3D printer can be used to aid students with vision disabilities in their educational endeavors
Asia-Pacific, July 3 2014
Braille is a tactile writing system, which is commonly used by people with vision disabilities. With the recent development of braille printers, written materials in braille has greatly helped people with vision disabilities but, this is not to say that there are still many remaining problems such as books that are immobile due to their size and volume as well as durability. Moreover, there are other problems such as not enough books, materials, works, and data for such individuals.
New technology has been developed to make tactile objects with ease thanks to the convergence technology of 3D printing and 3D thermal reflow treatment, which can be denoted as the revolution in manufacturing technology. Using the technology, not only braille books, but also braille picture books and teaching materials can be made with greater flexibility in color, height and size. It is also harmless to human body since it does not require UV coating or harmful chemical treatment.
The research team led by Dr Myoung-Woon Moon at the Korea Institute of Science and Technology developed a new method by converging 3D printing and 3D surface thermal reflow treatment techniques to produce touchable objects with detailed lines and curves. The research team used thermal reflow treatment on the surface to enhance durability and adhesiveness. The newly developed technique has been filed for patent registration domestically. In addition, this research was accepted for publication by the journal of RSC Advances with the title, “3D Printed Tactile Pattern Formation on Paper with Termal Reflow Method.”
Presently, materials available for the visually impaired and partially sighted are mostly braille documents or books with a series of raised dots on paper. For basic objects such as apple, tree, etc., raised dots that outline the object was used in picture books. Further, information on subways or public buildings are sometimes difficult to understand not to mention making complex books on contours of maps, earthquake occurrence, and such educational materials in braille was very difficult.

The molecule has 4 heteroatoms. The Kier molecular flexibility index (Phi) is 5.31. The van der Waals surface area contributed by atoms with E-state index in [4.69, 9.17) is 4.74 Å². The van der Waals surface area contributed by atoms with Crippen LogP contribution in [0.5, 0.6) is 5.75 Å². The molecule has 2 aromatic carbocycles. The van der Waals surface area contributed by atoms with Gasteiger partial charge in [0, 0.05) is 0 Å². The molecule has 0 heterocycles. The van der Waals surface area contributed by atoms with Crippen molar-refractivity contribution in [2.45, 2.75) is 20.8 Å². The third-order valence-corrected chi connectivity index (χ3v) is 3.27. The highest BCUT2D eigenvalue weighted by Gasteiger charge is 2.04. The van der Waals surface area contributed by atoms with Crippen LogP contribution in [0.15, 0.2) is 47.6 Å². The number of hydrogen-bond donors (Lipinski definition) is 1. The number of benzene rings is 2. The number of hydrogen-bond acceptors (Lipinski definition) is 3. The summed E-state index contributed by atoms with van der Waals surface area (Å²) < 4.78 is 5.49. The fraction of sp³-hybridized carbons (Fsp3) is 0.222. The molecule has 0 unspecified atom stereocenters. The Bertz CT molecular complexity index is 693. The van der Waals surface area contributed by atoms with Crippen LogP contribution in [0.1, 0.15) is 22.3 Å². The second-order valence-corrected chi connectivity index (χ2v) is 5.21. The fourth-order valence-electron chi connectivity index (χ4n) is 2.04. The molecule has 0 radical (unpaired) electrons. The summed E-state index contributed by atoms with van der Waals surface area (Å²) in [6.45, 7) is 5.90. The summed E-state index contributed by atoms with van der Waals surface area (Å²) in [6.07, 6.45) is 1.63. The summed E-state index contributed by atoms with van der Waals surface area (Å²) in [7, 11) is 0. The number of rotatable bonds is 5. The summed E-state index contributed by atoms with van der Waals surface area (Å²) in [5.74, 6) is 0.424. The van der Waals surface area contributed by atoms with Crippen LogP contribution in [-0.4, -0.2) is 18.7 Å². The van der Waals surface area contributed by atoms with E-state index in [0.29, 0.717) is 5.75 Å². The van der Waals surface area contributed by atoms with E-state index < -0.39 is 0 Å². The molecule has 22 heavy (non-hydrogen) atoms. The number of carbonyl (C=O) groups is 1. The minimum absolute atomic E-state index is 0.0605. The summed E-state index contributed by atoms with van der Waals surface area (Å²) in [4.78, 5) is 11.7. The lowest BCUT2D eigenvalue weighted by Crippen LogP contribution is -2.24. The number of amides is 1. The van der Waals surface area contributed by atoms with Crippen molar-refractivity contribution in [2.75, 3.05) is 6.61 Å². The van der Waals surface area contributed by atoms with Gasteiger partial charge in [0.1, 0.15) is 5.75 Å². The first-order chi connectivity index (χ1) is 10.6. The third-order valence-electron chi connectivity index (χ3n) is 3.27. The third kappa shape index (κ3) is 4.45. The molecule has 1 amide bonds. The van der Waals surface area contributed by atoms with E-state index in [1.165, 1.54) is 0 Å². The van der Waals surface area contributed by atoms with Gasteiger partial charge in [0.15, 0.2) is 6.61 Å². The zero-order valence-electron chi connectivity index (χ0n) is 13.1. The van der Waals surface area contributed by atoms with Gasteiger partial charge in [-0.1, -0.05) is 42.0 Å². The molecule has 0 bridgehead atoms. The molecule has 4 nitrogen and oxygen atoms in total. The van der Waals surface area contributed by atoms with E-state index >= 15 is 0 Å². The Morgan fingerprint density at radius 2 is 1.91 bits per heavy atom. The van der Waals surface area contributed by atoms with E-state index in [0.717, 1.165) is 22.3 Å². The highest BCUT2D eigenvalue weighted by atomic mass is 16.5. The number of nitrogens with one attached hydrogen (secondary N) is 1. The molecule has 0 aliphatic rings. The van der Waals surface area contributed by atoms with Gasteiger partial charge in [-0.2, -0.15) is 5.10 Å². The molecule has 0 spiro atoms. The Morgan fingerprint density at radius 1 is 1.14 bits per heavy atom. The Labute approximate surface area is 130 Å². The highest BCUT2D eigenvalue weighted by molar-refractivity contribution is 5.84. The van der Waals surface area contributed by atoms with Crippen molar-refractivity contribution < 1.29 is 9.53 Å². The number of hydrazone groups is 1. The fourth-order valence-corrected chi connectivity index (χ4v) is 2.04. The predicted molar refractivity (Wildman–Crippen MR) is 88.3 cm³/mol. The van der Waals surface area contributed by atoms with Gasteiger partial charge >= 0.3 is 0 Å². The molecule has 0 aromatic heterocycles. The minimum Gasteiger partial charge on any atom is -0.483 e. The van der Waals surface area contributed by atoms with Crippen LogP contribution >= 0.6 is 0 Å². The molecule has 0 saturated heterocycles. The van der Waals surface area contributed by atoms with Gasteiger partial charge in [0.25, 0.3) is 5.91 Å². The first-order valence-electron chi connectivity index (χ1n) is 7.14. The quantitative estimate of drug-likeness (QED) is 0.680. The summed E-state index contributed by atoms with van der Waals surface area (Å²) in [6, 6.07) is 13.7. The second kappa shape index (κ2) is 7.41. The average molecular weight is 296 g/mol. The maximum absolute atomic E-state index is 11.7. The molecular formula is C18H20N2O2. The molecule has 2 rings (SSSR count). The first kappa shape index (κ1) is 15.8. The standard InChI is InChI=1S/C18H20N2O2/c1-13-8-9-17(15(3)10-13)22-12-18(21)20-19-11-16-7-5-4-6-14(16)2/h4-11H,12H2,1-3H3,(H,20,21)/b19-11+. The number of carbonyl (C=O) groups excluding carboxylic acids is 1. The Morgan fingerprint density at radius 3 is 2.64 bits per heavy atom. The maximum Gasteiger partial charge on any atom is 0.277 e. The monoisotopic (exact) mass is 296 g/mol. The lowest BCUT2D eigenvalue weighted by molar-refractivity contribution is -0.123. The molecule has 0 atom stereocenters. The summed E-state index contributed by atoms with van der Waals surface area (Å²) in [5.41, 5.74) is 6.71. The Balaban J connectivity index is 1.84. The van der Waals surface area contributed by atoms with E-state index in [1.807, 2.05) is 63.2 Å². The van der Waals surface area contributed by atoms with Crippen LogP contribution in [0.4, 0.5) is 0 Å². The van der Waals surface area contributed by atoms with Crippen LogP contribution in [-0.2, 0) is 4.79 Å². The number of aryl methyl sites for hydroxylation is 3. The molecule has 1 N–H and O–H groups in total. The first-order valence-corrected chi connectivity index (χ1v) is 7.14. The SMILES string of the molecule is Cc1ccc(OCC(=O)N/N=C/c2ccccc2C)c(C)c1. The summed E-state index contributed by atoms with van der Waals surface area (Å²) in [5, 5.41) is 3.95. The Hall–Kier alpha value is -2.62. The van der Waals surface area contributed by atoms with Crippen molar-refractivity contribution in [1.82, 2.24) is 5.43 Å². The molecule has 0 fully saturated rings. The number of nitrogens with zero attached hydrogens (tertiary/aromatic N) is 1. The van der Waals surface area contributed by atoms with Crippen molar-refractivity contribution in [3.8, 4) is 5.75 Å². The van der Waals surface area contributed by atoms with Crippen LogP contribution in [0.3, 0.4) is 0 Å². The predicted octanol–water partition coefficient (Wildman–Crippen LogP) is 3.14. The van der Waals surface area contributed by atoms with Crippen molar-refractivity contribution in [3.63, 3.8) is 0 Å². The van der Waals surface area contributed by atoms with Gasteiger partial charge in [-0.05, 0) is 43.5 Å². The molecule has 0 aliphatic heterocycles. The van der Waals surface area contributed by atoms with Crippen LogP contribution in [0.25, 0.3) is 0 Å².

Among all 3D printing technologies, the research team used the layer technique, which stacks each filament layer one at a time based on the data of 3D model. The technology enables the manufacturing of miniature models or prototype of complex 3D objects using computer aided drawing (CAD) at low cost in short time. (Figure 1a) With this method, the shape, size and thickness of the finished product can be controlled by adjusting the number of filament layers.
Objects produced using this technique, will add interest and excitement to the current braille books by putting detailed tables and figures into the context, which in turn will make reading much more interesting for people with vision disabilities. In addition, changing the colors of filaments bring various colors to 3D models without difficulties (Figure 1b) and much more complex structures like the contours of a map representing mountainous areas can be produced in colors that are similar to the real thing. Moreover, the time it took to produce educational materials for the visually impaired or partially sighted, which was several month could be cut down to several hours, satisfying the demand from the educational fields of students with vision disabilities.
For tactile objects for people with vision disabilities, it is important to be harmless to human body and durable, due to the fact that these objects are touched and felt by hands. For this reason, the research team used the thermal reflow processing for surface treatment. If the surface of the produced object is treated with temperatures of 160°C or higher, the solid filament melts to fill the tiniest crevices and gets absorbed into the object creating a surface with better adhesiveness (Figure 2). The surface treated objects are made from plastic hence it is more durable than objects made out of paper not to mention being more resistant to external impact thanks to the treatment (Figure 3). The thermal reflow treatment can also reduce the surface roughness of objects made by 3D printing process, which is created in the production stage.
This newly developed surface treatment technique not only works for paper but also on plastic, metal, ceramics, and other various materials in controlling the adhesiveness between braille and the surface. Also, using 3D printer to produce teaching materials such as a map of the nation or growing process of animals or plants will surly add to the educational development of students with vision disabilities in understanding the context and materials much better.
Dr. Kwang-Ryeol Lee Director-General of the Institute for Multidisciplinary Convergence of Matter at KIST said, “The materials have been developed to enhance the quality of life and learning of students with vision disabilities but, it is also expected to be used in other educational fields for general students. We will put our utmost efforts in R&D that enables a happier life and better education for the physically challenged students.”